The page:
Those who have been following my blog for a while know that I have a bit of a photographic obsession with fishermen and things related to fishing. It’s not that I like fishing myself (I find it a little boring), it’s that there’s something about the visual aesthetic in the things around fishing that appeals to me. All those gadgets – boats, canoes, nets, sails, oars. Of course I do love eating fish and whenever you’re photographing fishermen, there’s a good chance that there will be at least some fish for dinner. If you ask me, that’s a great bonus.
Because so much of Vanuatu is along the coast, one would think that fishing would be done in every single coastal village. While there’s certainly a lot of fishing, it’s not quite as widespread as I imagined. Nevertheless one of the places I visited – Maskelyne Island, also known as Ulleveo was pretty ideal. Here people mostly fish with small canoes and the process involves a lot of rowing, casting fishing nets and even the occasional use of the local spear gun called “lastic”, probably because essentially it’s just a piece of elastic tied to a piece of wood. I’m proud to say that I tried it out and even managed to spear one fish.
Anyway, the process promised to be pretty interesting and photogenic and I had been dying to use my underwater housing to photograph something besides coral and fish (no offence to coral and fish, it’s just that these subjects just bored me eventually). I went on two little fishing trips – one with a bunch of local children, the other with a few guys around my age. The children were spear-fishing and unfortunately they didn't go for very long because the sea was a little rough, so rough that I almost floated away because of not initially wearing my fins.
The older “boys” technique included the use of a net. They’d spread it out and then someone would start swimming and making strong splashes in the water in the hopes that the fish will frantically swim towards the net and get caught in it. Once in the net the fish would meet their doom as one of the chaps would swim towards it, spear it, extract it and put it into the canoe. At the end of the trip guys didn’t get much fish, turns out I was always in the wrong place while taking photos. I’d scare the fish and cause them to flee in the wrong direction. To console my fishing mates I decided to buy them a bucket of kava, which they appreciated greatly.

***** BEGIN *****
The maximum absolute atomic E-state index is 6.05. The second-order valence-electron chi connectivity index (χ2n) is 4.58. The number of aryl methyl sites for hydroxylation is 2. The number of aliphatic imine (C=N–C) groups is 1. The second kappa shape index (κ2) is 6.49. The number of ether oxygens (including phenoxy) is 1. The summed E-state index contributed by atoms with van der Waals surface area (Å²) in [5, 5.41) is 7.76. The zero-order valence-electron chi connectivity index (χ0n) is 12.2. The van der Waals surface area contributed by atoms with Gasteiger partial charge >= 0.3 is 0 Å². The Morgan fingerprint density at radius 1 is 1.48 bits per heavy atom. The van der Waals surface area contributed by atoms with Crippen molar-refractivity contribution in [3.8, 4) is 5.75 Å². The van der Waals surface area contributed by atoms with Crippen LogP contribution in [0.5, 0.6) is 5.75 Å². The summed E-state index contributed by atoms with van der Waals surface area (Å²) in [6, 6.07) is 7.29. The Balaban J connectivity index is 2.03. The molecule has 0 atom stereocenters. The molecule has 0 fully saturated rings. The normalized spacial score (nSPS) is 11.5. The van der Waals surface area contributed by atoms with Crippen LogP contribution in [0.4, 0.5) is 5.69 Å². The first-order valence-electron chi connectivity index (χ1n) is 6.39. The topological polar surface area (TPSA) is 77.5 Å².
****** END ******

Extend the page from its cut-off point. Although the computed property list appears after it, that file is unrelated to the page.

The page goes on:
About the photos, these aren’t my greatest photographic achievements, but these are the better shots of what I’ve created so far using my Aquatech housing. The big problem was that to shoot something like this (at least the underwater part) truly effectively one needs to know what the heck is going on, what to expect and I didn’t know either. I’ve learned though and my next destination – the remote Banks islands will hopefully provide me with plenty more opportunities to photograph this sort of stuff.
One of the main reasons I got the housing was to get shots like these. What I mean is shots taken from the level of the water. It’s not underwater stuff, but without the housing you just ain’t getting a shot like this one.
In this particular scene the younger boys are getting ready to jump back into the boat after doing some spear fishing.
One of the youngsters taking aim at a fish with a “lastic”. Boys start doing this sort of stuff from a very early age. By their teens they are incredibly good swimmers and I guess they’re not bad at shooting either.
The older guys looking around for the right spot to cast the net. They have a few favourite spots which they come back to all the time and they can recognize them without GPS or anything alike. Another interesting example of a close bond between people and land or in this case water.
Spreading the net for the fish to become tangled in. I like how the light penetrates through the water, creating a fairly dramatic effect. The thing that I’ve learned so far about light and underwater photography is that – the more light you have the better.
Often the fish hide in underwater burrows and amidst the coral. The fishermen know where the best potential hiding spots are and always make sure to check them out.
A note on the Aquatech housing. I’ve been using the housing for long enough now to form some kind of an opinion on it. I have to say that it’s pretty cool, though there is a bit of a learning curve as in how to get the most out of it and how not to accidentally destroy your camera. I almost killed my 5D MKII because there was a little knob which got loose. I didn’t realize that water could come through because of that. Luckily it didn’t get too loose and the results weren’t disastrous, there was simply some leakage. Still, the camera began to act strange and though it’s back to normal now, I can only hope that some vital part inside it is not meeting a slow death by salt water as I type this.
All in all the housing works as it should. It’s great to have a port for a zoom lens (24-70mm) that allows it to be used as a zoom. Though I shot most of the stuff as wide as possible, I did need to get closer without physically getting closer a few times and you aren’t exactly going to be able to change lenses under water and so, the zoomable port is a huge bonus.
I will write much more about the housing later. I think it’s a good product and for the price range it seems like there’s nothing really better, so I think there’s some more valuable info I can share with anyone searching to get a housing for similar use.